Lead or Follow
Lead, Follow or Get Out Of The Way
Once I worked with a career counselor who gave me some great advice: “Try to think of work as an anthropology experiment,” she said to me. “Observe the people like you’ve embarked on a field trip, and write down what you see.”
It was the best advice anybody ever gave me, not just about coping with an unpredictable and stressful work environment, but generally about coping with life. If you can observe yourself and write down what you are feeling, or capture it in some other way (for example, drawing or photography or music) then despite your actual lack of control over many things, you perceive yourself as empowered because at the very least your experiences matter, you’re telling your story, and it is your story to tell.
There is a reason they call work “work,” and that is the fact that normally it is stressful. When I first started working in government, at a different agency than I work at right now, I participated in a significant reorganization. Naturally, people were upset about it.
But we had a gifted chief of staff. In response to concerns that people would lose out professionally because of the reorg, he said, “Do not worry about dividing the pie. The pie gets bigger when you share.”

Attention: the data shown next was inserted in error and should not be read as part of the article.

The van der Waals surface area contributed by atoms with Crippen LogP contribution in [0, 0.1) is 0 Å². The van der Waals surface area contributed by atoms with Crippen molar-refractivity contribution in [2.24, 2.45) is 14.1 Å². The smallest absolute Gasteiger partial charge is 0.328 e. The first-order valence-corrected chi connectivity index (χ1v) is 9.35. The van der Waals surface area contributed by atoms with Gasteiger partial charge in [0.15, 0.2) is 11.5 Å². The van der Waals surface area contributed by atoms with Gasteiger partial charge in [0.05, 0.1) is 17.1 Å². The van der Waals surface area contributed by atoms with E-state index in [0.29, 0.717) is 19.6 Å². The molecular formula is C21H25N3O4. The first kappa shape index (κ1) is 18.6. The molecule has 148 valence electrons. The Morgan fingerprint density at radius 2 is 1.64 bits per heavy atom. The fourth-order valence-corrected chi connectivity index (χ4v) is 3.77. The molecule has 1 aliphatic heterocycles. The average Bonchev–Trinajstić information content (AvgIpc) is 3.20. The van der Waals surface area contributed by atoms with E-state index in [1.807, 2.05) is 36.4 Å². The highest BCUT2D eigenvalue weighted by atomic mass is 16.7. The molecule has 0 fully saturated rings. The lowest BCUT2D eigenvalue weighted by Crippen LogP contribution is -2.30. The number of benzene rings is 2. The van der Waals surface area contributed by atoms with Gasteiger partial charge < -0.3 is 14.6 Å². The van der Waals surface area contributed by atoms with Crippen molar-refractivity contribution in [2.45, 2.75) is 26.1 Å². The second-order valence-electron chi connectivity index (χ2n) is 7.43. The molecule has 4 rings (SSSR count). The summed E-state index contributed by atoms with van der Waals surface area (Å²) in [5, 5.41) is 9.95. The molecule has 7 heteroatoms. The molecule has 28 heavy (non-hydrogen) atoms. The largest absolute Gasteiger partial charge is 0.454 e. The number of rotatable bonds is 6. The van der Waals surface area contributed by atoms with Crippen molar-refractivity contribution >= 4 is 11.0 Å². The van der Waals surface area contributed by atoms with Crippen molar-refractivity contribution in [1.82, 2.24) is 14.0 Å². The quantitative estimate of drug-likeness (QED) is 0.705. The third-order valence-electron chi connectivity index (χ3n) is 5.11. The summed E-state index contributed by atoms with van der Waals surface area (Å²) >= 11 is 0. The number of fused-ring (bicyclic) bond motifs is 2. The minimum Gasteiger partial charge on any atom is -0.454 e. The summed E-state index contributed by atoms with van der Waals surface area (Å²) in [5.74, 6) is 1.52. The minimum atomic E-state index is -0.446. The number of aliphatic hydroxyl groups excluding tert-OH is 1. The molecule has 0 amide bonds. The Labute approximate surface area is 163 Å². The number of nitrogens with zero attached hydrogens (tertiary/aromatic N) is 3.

Supporting the chief of staff was my boss’s boss, the director of communications. He was talking to us in a staff meeting one day, and as I recall he was talking about organizational change. “The train is leaving the station,” he said. “You’ve got to get on the train.”
Now I am the granddaughter of Holocaust survivors, my grandmother (may she rest in peace) was at Auschwitz, and so when I hear about “the train leaving the station” some terrible intergenerational trauma is unleashed. So I don’t like that phrase.
But I can relate to “get on the bus,” as in, “the organization is moving in a certain direction, and you can express your views all you want before the decision is made, but once it is made you either have to join up and execute or find another place to work.”
Which brings me to the present day. A few weeks ago, I took an excellent training course where we learned what it means to be a great staff officer. One of the most fundamental things I took away from this course was the importance of supporting a decision once it has been made—whether or not you agree with it. This isn’t to say that you can’t have your opinions, and even share them, but there is a time and a place and limit for everything.
I am the most skeptical, questioning person in the world. But at the end of the day, the team cannot support endless griping and negativity.“
“Say what you have to say,” my mother used to say, “and then let’s get on with business.”